I could go on about the subtle discrepancies in the print and screen versions.  But the most pointed difference is the way that those crazy kids broke up.  Now, I've (for the most part) left my spoiler days behind, but this post means nothing if I don't say this.  In both renditions, Dawson ends up in jail (different circumstances for each, although neither are directly his fault).  In the book, Sparks tells us that "in four years, he [Dawson] never had a single visitor" (39).  Yet in the movie, Amanda shows up every single day for a year.  Dawson never agrees to see her (per the usual baloney of being cruel to be kind for her own good), but she makes the trips anyway with Notebook-worthy I-wrote-you-every-day-for-a-year kind of grand gesture devotion.  To me, this makes all the difference, drawing a line between a borderline fling and the real deal.  In the movie, Amanda goes to great lengths to challenge Dawson's loner status, even though doing so isolates her from her family and friends.  In the book she just goes off to college.  Which is, of course, more realistic.  But who in her right mind wants realistic? 

No one, that's who.  Except for maybe some scurvy-struck cynic who doesn't like citrus.

Monday, October 20, 2014

The ABCs of Accessories





Top: J. C. Penney's
Skirt: J. C. Penney's
Shoes: Payless
Bag: Bisou Bisou, J. C. Penney's
Belt: Wet Seal
Sunglasses: Candie's, Kohl's






Blouse: Target
Sweater: DKNY, Macy's
Skirt: Candie's, Kohl's
Shoes: Unlisted, Marshalls
Bag: Kohl's
Sunglasses: Cloud Nine, Ocean City boardwalk






Dress: Macy's
Shoes: Ami Clubwear
Bag: Journeys
Belt: Marshalls
Sunglasses: Cloud Nine, Ocean City boardwalk
Scarf: Express






Dress: Eric and Lani
Shoes: Venus
Bag: Target
Belt: B Fabulous

I stumbled upon these plastic alphabet beads and couldn't help but get all nostalgic.  If kiddie couture is the heart of kawaii, then letters are Lolita's linchpins.  Or something.  So I thought it would be fun to list accessories' greatest hits, the ABCs of accessories, if you will, acrostic-style, as told by the Tote Trove.

A is for adhesive.  Or, to be more precise, permanent adhesive glue.  I use oodles of it now that I'm doing things right and going the nontoxic route.  The less bad stuff in your glue, the less chance you have of a lasting bond.   Which is, interestingly, the opposite of the way things work in real relationships (hey, they don't call it toxic togetherness syndrome for nothing).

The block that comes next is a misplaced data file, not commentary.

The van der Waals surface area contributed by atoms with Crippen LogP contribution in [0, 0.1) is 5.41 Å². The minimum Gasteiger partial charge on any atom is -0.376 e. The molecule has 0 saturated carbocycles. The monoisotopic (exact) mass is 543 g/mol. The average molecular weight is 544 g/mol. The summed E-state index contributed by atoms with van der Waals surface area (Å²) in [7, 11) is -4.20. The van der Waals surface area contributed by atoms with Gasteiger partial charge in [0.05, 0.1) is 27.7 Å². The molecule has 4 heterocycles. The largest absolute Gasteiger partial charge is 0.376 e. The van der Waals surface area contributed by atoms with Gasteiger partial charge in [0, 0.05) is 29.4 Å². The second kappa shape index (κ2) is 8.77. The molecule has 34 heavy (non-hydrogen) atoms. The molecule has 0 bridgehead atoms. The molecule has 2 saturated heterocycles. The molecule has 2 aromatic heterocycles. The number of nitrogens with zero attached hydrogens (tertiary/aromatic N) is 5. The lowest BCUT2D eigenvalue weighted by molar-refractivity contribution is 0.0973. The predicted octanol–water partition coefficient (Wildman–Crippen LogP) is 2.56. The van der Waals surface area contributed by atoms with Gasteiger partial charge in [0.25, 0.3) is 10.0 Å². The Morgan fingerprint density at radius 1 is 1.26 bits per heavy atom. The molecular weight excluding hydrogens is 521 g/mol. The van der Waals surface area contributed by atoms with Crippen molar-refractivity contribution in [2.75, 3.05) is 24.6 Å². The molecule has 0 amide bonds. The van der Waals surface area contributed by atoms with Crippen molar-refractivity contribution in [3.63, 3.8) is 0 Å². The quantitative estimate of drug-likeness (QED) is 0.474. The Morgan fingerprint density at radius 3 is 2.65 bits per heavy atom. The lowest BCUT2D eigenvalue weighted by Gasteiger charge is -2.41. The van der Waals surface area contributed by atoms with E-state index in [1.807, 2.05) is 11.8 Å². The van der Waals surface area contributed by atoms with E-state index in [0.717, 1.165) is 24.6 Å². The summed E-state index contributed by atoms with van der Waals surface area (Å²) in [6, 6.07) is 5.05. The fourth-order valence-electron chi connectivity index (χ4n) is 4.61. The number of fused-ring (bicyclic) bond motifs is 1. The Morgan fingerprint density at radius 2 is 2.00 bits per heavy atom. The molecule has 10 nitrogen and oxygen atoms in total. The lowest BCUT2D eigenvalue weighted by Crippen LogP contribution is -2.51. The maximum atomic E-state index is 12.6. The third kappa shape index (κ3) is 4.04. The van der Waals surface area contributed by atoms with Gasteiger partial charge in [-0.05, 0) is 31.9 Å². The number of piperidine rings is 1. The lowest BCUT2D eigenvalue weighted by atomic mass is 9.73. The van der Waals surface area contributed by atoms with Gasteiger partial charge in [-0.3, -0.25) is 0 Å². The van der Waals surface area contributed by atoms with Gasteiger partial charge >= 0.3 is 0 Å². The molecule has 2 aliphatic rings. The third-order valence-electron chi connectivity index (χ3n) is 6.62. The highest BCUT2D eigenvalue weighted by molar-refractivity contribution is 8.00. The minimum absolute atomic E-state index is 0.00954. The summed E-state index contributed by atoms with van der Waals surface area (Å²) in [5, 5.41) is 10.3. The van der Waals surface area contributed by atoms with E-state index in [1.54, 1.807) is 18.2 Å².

C is for clothes, a. k. a. accessories' second-fiddle canvas.

C is for cabochons.  Because they're pretty and sound pretty cool.

E is for escape, the kind you make when blissfully beading, not listening to that unfortunate (yet still catchy) Rupert Holmes song.

S is for the sitcoms I watch while I make things.  This weekend it was eight back-to-back episodes of "Garfunkel & Oates."  And right now it's a rerun of "Modern Family" in which Phil, coincidentally, spouts off an acrostic poem about real estate.

S is for supplies, supplies, and more supplies.  And also for snacks.

O is for outlandish.  'Nuff said.

R is for rhinestones . . . and reruns (see S).

I is for island motifs worn in winter.

E is for embellishment, that essential element of style and (sometimes) story-telling.

S is for sequins.  Don't listen to what people say; they make everything better (although not as much as rhinestones).

So, accessories are pretty powerful.  So much so that I found myself maybe kind of wanting to buy a mixed lot of Bakelite jewelry as I read Susan Gloss's debut novel, Vintage.  Partly because you can't get bedbugs from plastic, but also because of the power.  As you know, I regularly commit hipster sacrilege by admitting that I don't really "get" vintage (on account of the "used" factor, not the style factor.  The style is usually tops.  And thankfully is often able to be replicated by your nearest big box store in never-before-worn polyester for less than it costs to fill your gas tank).  So it might seem a little odd that I picked up this book during a toilet paper run at Target.  But I liked the cover, which features a red-accessorized wedding dress, and I've never been one to pass up a tale about retail (as my many Shopaholic series references attest), no matter how gently used.   

Vintage is the story of Violet Turner, a vintage-worshiping, rockabilly style-rocking ex-waitress who flees her one-horse town and hard-drinking husband to fulfill her lifelong dream of opening a vintage boutique.  The cleverly coined Hourglass Vintage presides over a picturesque street in freewheeling Madison, Wisconsin, a city which is, apparently, the Portland-meets-Austin of the Midwest.  Violet is a vixen not to be messed with, and she has the phoenix tattoo to prove it.  So when she unexpectedly gets evicted, she immediately hatches a plan -- even if it means accepting the help of accidental intern and teen mom-to-be April and unhappy housewife and budding designer Amithi. Running away from your problems to start a store is a premise that probably appeals to most women.  It's plucky and gutsy and a little bit crazy, flirting fast and loose with "Why not?"  Still, if its irresistibility is what makes it fantastic, then it's the friendships between the three women that match its style with a little substance (sorry, but that one was bound to rear its well-coiffed head sooner or later).  Which is to say that they aren't instant book club buddies.  Their relationships grow more gradually, involving a good deal of guardedness on each other's part, never really (and I don't believe that I'm about to say this) blossoming even at the end.  April, for example, is incredibly pushy in trying to convince Violet to computerize her inventory instead of scribbling transactions in her beloved notebook.  Pregnant or not, I found her overbearing -- until Gloss explained that her controlling personality is a defense mechanism for dealing with her chaotic life (the unplanned pregnancy, as it turns out, is just one spoke in her wheelhouse of woe).  Violet eventually realizes this too, her soft-hearted nature emerging from beneath her tough outer shell.